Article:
(Thanks OOP for making me cry. :()
  8. Starman

    Starman Well-Known Member

    The last words my father ever said to me: "Thank you."
  9. Rhody31

    Rhody31 Well-Known Member

    I don't remember the last words my grandmother said to me, but I do remember the last time I saw her before she died.
    My cousin from Connecticut came up with my uncle and I decided to cut a visit to my buddy's campus short and see them on Sunday. I got there and spent some time, but I remember hugging my cousin as my grandmother watched. Two days later I got a call from my unlce saying she had died.
    My cousin and I were the oldest children of her respective children; my mother said it was fitting that she got to see us together one last time.
  10. Batman

    Batman Well-Known Member

    When my dad passed, he was too far gone by the time I got to the hospital to have any conversation. He wasn't one to talk on the phone, either, so my last memory of him is the summer before at my sister's wedding. Me, him, my mother and my other sister sat around in the reception hall for a couple hours after everyone else had left, just laughing and telling old stories. I knew he was a little sick, and that it might be the last time I really spent time with him, so I made sure to enjoy it. Glad I did.
  11. BYH

    BYH Active Member

    My Mom was battling cancer and went downhill in a hurry in her final week, which began with her asking me if I wanted to talk to her cats. Since my nephew was over, I just figured she was being silly for his sake. No, not so much. She got worse and worse but we all kind of had deluded ourselves into thinking this wasn't The End. She was unresponsive to anyone.

    Finally we took her to the hospital for a brain scan, fearing the cancer had spread there, on a Friday. As we were waiting for the results, she has some kind of blood transfusion and vomited violently at the end of it. My sister pulled me into a bathroom, started bawling and says "I think this is it, we can't take care of her anymore at home." She was admitted and even then I figured, OK, she probably won't come home, but this isn't IT.

    Next morning, my sister calls me to tell me to bring my Mom's liquid food to the hospital. Then a few minutes later, she calls back and yells "FORGET THE FOOD JUST GET HERE NOW!" I get down there and the family priest is there. That's odd I think. Then he pulls out his Bible and starts giving Mom last rites. You've got to be fucking shitting me, I think.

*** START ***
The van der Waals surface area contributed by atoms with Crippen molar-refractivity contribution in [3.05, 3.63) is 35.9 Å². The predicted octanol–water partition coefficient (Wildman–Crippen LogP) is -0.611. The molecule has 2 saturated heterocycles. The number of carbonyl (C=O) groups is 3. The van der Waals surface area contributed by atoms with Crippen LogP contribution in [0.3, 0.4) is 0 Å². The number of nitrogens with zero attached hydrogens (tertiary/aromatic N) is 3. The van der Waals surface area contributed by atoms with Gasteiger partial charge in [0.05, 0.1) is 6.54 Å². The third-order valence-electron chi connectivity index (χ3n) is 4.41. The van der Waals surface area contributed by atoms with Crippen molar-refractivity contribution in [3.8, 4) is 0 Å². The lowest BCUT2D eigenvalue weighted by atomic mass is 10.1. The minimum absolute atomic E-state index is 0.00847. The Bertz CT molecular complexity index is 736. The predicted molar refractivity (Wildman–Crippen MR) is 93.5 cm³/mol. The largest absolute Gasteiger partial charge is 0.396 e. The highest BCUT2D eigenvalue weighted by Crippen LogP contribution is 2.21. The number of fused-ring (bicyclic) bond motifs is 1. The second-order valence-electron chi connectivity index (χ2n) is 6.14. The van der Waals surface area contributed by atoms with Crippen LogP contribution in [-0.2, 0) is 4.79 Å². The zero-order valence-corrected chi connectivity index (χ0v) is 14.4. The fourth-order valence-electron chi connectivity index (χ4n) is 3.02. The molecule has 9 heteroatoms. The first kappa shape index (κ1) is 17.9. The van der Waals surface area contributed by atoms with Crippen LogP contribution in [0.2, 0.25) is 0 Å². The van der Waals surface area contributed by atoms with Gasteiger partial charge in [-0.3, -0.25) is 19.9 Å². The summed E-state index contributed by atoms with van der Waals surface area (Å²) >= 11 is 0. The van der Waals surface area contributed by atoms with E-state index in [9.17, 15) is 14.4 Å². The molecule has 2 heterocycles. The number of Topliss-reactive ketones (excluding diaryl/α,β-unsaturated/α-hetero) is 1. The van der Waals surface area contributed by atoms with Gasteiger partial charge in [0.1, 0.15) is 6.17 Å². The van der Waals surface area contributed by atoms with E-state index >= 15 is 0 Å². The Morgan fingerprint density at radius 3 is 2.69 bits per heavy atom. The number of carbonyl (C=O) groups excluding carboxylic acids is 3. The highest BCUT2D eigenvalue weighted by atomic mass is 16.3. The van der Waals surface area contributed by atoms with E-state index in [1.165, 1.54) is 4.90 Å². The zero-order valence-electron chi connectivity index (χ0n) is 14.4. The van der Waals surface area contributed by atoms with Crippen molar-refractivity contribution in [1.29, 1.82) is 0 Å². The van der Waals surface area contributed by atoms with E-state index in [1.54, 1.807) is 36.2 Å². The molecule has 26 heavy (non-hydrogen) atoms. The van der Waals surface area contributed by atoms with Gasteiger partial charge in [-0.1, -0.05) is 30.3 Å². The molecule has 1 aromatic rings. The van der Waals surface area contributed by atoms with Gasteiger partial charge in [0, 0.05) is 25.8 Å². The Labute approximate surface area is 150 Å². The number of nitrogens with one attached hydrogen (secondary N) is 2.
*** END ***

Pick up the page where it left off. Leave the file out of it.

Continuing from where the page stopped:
She was hooked up to all sorts of machines and on all sorts of painkillers and completely out of it, kept alive just long enough so my aunt (Mom's sister) and my wife could get up and say goodbye. So I said what I said, and promised to name my children after her if I ever have children, and I know I told her she was our hero for how she raised us and how she so valiantly battled this shit diagnosis (I'm paraphrasing there) and how much I love her. They--whomever "they" are--say people in that condition can hear what is being said, so I try to take some comfort in that. And I also know she knows how I felt about her. We were always very close and we always ended every conversation with "I love you."

    But I have no idea what her final words were to me, and while I know she knows how I felt about her, I will always have a pang of regret that I followed in the footsteps of my Dad and sister--who refused to even discuss, with anyone, the reality that she was dying--and didn't tell her a couple weeks earlier, when she would have been lucid enough to understand.
  12. txsportsscribe

    txsportsscribe Active Member

    i haven't had a real conversation with my dad since he had a massive stroke about 20 months ago. but since we brought him home from a nursing home last may i've gotten to "talk" to him a lot more than his other kids who haven't been there every day. i lift him in and out of bed and a wheelchair and get his meals for him - and even kind of play dominos on occasion - but a conversation ain't happening as all he does is speak gibberish. it can sometimes be a pain and a burden but i know he appreciates my efforts and at least i know there won't be any guilt from me when he dies like i'm expecting my bros and sis to feel.